The Covid-19 pandemic exacerbated an extreme gap in access to technology, food, safe shelter, mental health resources, and education for many BIPOC kids. We saw children sitting outside of fast-food restaurants just to have access to wi-fi for remote learning. We heard of students going to live with relatives or friends because food was limited. Schools became food hubs, all-of-a-sudden wi-fi mobile hubs, and later vaccination and Covid-19 testing sites as a worldwide pandemic unpredictably raged on.
We bear witness to this gap while asking: what does it look like to close it? Can we build a new bridge from purpose to vocation that anyone can walk across? And, can we sustain that bridge while teaching those who succeed to bring others with them? In his new book The Purpose Gap: Empowering Communities of Color to Find Meaning and Thrive, Dr. Patrick Reyes challenges social workers, educators, friends, parents, and whole communities to consider these questions and resist systems of oppression.
For every academic library and educator’s toolkit, The Purpose Gap articulates the liminality between what we have, what we could have, and what we wish we had as brown image-bearers. Reyes writes about living in a space between both colonized and colonizer. He invokes Bettina L. Love’s We Want to Do More Than Survive: Abolitionist Teaching and the Pursuit of Educational Freedom and invites those living in the gap between purpose and opportunity to imagine a different future. Demystifying the hero’s myth to reclaim the responsibility given to us by our ancestors, Reyes draws on the spiritual and intellectual wellsprings on our antepasados with abolitionist teachings. Our children need to be free to imagine! He also challenges those with privilege to allow this imagining to flourish alongside those living in the gap. Reyes’ radical approach to designing the gap advocates that all people have the ability to choose one’s own purpose or many purposes. Clearly it is radical to believe that all people may not have just one purpose for the rest of their lives, but that every life will contain many purposes.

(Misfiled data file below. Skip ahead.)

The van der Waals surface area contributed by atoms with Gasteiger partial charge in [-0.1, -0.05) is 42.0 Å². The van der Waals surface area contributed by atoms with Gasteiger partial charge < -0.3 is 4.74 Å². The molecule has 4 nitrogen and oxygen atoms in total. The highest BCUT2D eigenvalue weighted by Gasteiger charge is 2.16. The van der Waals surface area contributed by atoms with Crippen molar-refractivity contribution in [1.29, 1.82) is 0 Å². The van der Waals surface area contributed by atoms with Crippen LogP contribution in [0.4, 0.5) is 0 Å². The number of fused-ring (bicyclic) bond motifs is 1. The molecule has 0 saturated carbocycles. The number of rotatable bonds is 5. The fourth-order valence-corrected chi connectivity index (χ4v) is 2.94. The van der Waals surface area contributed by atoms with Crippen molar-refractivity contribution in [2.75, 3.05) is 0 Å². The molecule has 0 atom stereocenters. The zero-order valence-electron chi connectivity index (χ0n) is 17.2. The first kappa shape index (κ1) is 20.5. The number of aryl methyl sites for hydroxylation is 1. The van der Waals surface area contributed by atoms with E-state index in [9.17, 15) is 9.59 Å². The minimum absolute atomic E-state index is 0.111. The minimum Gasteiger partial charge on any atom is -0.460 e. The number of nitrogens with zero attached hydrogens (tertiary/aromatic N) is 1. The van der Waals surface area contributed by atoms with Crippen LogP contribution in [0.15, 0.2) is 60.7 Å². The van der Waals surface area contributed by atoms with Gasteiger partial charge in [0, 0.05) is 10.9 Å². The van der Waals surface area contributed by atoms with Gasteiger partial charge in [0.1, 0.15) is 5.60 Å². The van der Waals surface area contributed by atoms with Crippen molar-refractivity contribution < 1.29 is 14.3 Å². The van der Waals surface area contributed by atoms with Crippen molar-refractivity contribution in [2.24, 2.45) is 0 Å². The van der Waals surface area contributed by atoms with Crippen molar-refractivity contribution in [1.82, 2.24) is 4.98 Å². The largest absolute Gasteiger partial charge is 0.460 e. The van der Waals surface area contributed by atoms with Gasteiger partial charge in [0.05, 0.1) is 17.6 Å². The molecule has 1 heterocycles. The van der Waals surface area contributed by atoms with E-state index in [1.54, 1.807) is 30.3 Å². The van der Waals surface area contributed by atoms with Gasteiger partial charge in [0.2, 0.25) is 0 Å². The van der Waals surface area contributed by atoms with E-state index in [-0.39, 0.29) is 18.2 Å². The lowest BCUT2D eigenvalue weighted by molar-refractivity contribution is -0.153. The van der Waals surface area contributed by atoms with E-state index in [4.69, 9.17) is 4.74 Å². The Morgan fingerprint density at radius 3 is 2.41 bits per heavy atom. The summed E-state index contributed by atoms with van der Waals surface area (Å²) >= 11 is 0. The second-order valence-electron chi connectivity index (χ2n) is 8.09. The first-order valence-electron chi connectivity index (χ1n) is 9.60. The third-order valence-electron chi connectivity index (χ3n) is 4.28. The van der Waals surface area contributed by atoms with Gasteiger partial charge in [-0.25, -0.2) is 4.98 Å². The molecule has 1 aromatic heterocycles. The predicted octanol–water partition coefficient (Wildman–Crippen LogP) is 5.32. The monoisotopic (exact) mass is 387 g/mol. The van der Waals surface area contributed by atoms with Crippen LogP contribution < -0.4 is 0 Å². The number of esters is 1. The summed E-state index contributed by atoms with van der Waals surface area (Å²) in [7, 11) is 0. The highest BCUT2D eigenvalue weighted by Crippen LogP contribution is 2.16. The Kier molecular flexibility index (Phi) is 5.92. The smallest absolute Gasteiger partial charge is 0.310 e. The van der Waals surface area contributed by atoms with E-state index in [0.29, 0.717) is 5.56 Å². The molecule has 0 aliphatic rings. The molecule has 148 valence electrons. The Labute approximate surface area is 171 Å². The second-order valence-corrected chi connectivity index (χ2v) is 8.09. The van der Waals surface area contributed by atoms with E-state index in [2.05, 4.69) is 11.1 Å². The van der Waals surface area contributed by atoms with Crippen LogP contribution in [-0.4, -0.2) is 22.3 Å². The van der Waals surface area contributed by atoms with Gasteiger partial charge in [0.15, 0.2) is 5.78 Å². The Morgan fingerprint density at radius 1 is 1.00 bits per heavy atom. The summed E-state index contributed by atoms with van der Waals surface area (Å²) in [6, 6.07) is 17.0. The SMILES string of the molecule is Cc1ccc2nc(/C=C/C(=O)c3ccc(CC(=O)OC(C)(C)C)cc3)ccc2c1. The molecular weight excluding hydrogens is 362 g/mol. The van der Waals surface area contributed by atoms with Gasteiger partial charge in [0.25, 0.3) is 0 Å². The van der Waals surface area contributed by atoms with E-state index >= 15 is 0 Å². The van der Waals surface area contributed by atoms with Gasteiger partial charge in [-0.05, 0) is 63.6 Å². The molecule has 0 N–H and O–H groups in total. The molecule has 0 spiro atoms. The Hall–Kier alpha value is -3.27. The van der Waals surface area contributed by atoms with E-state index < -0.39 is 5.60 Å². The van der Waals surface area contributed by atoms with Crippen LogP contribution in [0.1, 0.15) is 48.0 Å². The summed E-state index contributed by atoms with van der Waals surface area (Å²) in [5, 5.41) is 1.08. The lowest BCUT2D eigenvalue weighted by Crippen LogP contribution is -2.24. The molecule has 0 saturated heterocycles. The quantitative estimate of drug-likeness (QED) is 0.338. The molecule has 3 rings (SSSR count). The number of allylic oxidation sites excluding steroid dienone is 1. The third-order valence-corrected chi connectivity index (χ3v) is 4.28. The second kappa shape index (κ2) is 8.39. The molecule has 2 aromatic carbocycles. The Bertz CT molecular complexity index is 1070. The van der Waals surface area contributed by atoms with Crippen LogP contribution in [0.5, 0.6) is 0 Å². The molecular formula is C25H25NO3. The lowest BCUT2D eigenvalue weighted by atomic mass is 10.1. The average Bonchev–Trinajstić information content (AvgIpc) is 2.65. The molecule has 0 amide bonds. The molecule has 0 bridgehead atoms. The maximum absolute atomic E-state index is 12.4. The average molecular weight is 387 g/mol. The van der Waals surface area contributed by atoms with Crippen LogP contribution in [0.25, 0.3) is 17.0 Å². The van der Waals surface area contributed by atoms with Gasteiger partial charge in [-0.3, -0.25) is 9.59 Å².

Reyes invites those living in the gap between purpose and opportunity to imagine a different future.
Closing the purpose gap is not about becoming the biggest star or the only star but creating a constellation that illuminates the whole sky. Together we are brighter than singularly, but our Americanized culture teaches us something else. Rather than trying to be the best at something, Reyes suggests that individuals pass on their knowledge so that everyone is given the opportunity to contribute and shine. To illustrate this, Reyes uses the analogy of a tamalada, a party for making tamales together. Instantly, I’m transported to the annual tamalada I have with my comadres and the ones hosted all around the city of San Antonio, my hometown. One year, my friends each brought a separate filling while I provided the manteca (lard), corn husks, water, aprons, and the masa harina (dough). Each person made over three dozen tamales and each person took home three different dozen to last them throughout the holiday season. While my family does not throw tamaladas, I began this tradition to alleviate the stress of cooking over the holidays while filling our bellies with the familiar tastes of home. Everyone had a purpose, and no one went home hungry. We ate at the table and still had enough to take home and share with our families. My friends call this comadre-economics. We all look out for each other during a time that can be hard on our pocketbooks. Closing the purpose gap requires a strong network, one large tamalada.